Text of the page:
A personal note on why I found the book so disappointing... Because I found The Things They Carried and In The Lake of The Woods to be devastatingly good, I looked forward to OBrien's latest submission with great anticipation. While the premise of the book would seem to play into the author's power alley, and there are indeed characteristic fragments of telling insight, for the most part I think July July is trite, disconnected, and without interest. The characters are truly forgettable. Taken as a whole, this odd cast would indict their generation as a group of pathetic losers, and this is a hard pill to swallow. In The Things They Carried, Obrien's "scene to scene" psycho-ramblings are held together to great effect by the well understood context of Vietnam. In In The Lake of the Woods, Obrien skillfully weaves diverse story lines around a tightly knit plot. July July suffers mightily from the lack of common context and integrating plot. Instead, the book jumps back and forth from one strange person or story to another, and the result for me was simply confusion. I wasn't sure who was who, but once I figured out what everybody was up to, I didn't care. I lost interest quickly. Don't go there.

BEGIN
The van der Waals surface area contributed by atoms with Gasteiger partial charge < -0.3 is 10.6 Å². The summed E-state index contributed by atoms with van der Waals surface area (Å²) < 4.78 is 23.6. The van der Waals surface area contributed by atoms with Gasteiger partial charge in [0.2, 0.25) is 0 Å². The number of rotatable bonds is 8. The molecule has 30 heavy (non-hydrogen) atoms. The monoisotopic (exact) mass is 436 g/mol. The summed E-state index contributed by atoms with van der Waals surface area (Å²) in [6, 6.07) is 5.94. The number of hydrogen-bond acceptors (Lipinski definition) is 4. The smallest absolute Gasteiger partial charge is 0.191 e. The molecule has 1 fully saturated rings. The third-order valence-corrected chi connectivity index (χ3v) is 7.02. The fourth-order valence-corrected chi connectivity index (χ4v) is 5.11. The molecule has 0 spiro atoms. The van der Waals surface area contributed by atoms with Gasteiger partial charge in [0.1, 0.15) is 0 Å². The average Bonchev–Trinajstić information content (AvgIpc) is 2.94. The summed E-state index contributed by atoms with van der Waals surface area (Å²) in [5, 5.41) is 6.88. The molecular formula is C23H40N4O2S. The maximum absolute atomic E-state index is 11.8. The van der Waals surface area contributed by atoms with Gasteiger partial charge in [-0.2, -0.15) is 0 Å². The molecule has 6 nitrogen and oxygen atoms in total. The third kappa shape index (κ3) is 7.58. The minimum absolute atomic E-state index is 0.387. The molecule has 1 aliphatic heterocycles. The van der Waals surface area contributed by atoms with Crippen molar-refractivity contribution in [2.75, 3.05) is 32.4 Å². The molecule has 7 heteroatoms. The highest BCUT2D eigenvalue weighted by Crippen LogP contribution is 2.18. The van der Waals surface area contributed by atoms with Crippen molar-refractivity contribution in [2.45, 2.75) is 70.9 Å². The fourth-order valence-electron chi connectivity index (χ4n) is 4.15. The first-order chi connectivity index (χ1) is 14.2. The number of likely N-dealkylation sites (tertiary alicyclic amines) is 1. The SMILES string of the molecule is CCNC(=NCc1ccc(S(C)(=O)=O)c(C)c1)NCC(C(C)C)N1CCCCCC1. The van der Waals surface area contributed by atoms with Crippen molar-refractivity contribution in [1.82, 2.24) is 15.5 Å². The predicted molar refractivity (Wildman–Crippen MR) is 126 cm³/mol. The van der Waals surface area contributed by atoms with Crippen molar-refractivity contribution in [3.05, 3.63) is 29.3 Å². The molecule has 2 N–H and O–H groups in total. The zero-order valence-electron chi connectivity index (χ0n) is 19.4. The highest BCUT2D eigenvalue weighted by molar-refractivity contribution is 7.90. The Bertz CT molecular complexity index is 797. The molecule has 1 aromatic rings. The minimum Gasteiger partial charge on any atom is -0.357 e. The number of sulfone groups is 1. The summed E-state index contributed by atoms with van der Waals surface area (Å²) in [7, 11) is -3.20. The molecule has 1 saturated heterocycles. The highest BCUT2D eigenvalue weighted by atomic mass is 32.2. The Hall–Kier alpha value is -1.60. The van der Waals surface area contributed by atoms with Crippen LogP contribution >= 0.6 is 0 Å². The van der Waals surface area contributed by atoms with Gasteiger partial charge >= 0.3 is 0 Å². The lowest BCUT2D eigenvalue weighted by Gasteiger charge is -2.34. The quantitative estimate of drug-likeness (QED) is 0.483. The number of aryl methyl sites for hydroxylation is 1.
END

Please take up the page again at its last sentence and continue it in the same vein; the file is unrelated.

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7 of 7 people found the following review helpful
4.0 out of 5 stars Go Ask Alice, February 25, 2003
By 
MICHAEL ACUNA (Southern California United States) - See all my reviews
(REAL NAME)   
This review is from: July, July: A Novel (Hardcover)
Tim O'Brien's "July July" is about how our dreams, hopes and memories are shattered once they take the inescapable road through reality, experience and just plain living.
It tells the story of the graduating class of 1969 of Darton Hall College in two time periods: both in 1969 and at their class reunion in 2000.